It’s that time again — time to celebrate the year’s end with some great music. The country’s concert halls are each holding their signature year end concerts, along with fireworks at the Seoul Arts Center and light shows at the Lotte Concert Hall, after great classical music performances.
This year, the Lotte Concert Hall said it will go a step further by inviting dancers and a DJ for a “Hip and Hot” concert. To the music of Pablo de Sarasate’s “Zigeunerweisen,” which will be performed by violinist Cho Jin-joo with Hankyung arte Philharmonic under the baton of maestro Choi Soo-yeoul, popular Korean dancer Lip J will show off her signature waacking dance style. If you’ve seen Lip J waacking, which is a form of street dance created in the LGBT clubs of Los Angeles during the 1970s disco era, it is hard to imagine what the dance that has rotational arm movements will look like alongside a piece of classical music inside a classical music concert hall.
Violinist Cho is already known for her passionate, charismatic flair. She’s not a typical classical violinist with a glittering evening gown. Her stage presence is simply so electrifying that it has always surprised audience members. That is why many of Cho and Lip J’s fans are counting down to New Year’s eve for their collab on stage.
Though her dance style is a popular one in America, it only became familiar to Koreans along with the dancer herself through Mnet’s dance competition show “Street Woman Fighter” (2021).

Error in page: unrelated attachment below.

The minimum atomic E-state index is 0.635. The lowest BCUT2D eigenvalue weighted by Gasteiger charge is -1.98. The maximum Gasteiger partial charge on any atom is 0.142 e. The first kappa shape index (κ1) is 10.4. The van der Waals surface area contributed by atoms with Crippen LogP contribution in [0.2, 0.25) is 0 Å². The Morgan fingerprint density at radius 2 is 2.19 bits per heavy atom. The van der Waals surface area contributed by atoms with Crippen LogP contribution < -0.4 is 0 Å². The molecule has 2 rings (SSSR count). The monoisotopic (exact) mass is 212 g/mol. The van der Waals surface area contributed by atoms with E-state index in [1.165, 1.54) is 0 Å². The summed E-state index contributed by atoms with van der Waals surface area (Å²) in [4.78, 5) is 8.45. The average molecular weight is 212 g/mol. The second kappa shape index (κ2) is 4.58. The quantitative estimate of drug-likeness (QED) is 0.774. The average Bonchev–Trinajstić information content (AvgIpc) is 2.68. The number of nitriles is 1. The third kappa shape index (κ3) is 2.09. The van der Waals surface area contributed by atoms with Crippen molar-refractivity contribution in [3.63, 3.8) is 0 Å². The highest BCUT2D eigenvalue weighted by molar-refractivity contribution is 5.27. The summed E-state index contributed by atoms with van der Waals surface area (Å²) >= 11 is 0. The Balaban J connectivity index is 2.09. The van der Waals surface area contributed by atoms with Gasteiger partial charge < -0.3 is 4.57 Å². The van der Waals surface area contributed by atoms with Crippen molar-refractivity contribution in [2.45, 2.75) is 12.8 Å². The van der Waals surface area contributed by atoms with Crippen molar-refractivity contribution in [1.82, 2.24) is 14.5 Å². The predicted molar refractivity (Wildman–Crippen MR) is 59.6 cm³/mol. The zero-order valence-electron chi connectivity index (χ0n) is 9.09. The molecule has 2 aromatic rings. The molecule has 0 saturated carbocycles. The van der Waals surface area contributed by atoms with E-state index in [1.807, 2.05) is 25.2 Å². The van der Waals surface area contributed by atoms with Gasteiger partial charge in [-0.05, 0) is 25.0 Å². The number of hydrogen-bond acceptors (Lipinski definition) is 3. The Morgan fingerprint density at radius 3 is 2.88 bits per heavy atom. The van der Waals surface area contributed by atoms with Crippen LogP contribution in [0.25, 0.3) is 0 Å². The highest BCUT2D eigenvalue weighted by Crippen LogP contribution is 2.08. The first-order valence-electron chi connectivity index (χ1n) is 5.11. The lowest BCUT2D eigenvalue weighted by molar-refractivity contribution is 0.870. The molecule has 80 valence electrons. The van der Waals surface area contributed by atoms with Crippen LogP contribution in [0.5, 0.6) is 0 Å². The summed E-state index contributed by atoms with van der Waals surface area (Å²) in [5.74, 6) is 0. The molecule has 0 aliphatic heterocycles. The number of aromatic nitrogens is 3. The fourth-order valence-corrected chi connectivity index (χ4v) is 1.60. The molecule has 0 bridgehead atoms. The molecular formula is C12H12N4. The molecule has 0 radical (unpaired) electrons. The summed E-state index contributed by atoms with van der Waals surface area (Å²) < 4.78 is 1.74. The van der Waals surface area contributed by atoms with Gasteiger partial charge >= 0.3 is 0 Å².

To hear more about Lip J’s upcoming performance at the Lotte Concert Hall in southern Seoul, the Korea JoongAng Daily recently conducted an email interview with the dancer. The following are edited excerpts.
Q. You’ve performed all over the world but doing waacking inside a classical concert hall with a violinist and a full orchestra will be a unique experience for you. How do you feel about the upcoming year-end concert at the Lotte Concert Hall?
A. One of the charms of street dance is that there are no strict boundaries to where or when it can be performed. Thanks to that, I think I’ve danced in a variety of venues for different events. Whether it’s for filming or performance, street dance can be staged anywhere, anytime — on the street, on stage, in an alleyway, in front of a city hall, by a riverside, and so on.